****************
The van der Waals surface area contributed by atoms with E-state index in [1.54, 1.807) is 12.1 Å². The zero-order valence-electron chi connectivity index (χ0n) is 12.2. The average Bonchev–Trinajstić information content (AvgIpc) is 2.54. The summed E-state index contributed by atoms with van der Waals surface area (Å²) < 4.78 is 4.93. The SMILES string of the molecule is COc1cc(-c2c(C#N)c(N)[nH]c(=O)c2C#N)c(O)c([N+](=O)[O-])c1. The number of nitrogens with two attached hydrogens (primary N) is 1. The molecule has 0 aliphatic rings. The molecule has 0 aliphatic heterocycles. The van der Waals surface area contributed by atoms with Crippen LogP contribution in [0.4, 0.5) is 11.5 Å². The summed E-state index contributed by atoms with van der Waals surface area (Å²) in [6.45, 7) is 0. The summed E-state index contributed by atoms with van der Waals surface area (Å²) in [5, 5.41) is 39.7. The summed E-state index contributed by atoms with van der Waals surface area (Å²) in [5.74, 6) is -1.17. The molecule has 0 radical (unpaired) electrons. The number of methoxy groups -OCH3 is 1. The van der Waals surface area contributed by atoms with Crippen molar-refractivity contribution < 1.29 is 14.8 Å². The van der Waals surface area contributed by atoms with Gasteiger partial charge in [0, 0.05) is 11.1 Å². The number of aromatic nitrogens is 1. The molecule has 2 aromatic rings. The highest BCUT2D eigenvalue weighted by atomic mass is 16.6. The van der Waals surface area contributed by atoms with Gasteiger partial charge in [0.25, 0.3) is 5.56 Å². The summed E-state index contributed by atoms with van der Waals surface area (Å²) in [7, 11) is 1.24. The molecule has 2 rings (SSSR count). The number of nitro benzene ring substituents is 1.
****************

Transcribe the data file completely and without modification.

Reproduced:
The van der Waals surface area contributed by atoms with E-state index in [1.54, 1.807) is 12.1 Å². The zero-order valence-electron chi connectivity index (χ0n) is 12.2. The average Bonchev–Trinajstić information content (AvgIpc) is 2.54. The summed E-state index contributed by atoms with van der Waals surface area (Å²) < 4.78 is 4.93. The SMILES string of the molecule is COc1cc(-c2c(C#N)c(N)[nH]c(=O)c2C#N)c(O)c([N+](=O)[O-])c1. The number of nitrogens with two attached hydrogens (primary N) is 1. The molecule has 0 aliphatic rings. The molecule has 0 aliphatic heterocycles. The van der Waals surface area contributed by atoms with Crippen LogP contribution in [0.4, 0.5) is 11.5 Å². The summed E-state index contributed by atoms with van der Waals surface area (Å²) in [6.45, 7) is 0. The summed E-state index contributed by atoms with van der Waals surface area (Å²) in [5, 5.41) is 39.7. The summed E-state index contributed by atoms with van der Waals surface area (Å²) in [5.74, 6) is -1.17. The molecule has 0 radical (unpaired) electrons. The number of methoxy groups -OCH3 is 1. The van der Waals surface area contributed by atoms with Crippen molar-refractivity contribution < 1.29 is 14.8 Å². The van der Waals surface area contributed by atoms with Gasteiger partial charge in [0, 0.05) is 11.1 Å². The number of aromatic nitrogens is 1. The molecule has 2 aromatic rings. The highest BCUT2D eigenvalue weighted by atomic mass is 16.6. The van der Waals surface area contributed by atoms with Gasteiger partial charge in [0.25, 0.3) is 5.56 Å². The summed E-state index contributed by atoms with van der Waals surface area (Å²) in [7, 11) is 1.24. The molecule has 2 rings (SSSR count). The number of nitro benzene ring substituents is 1.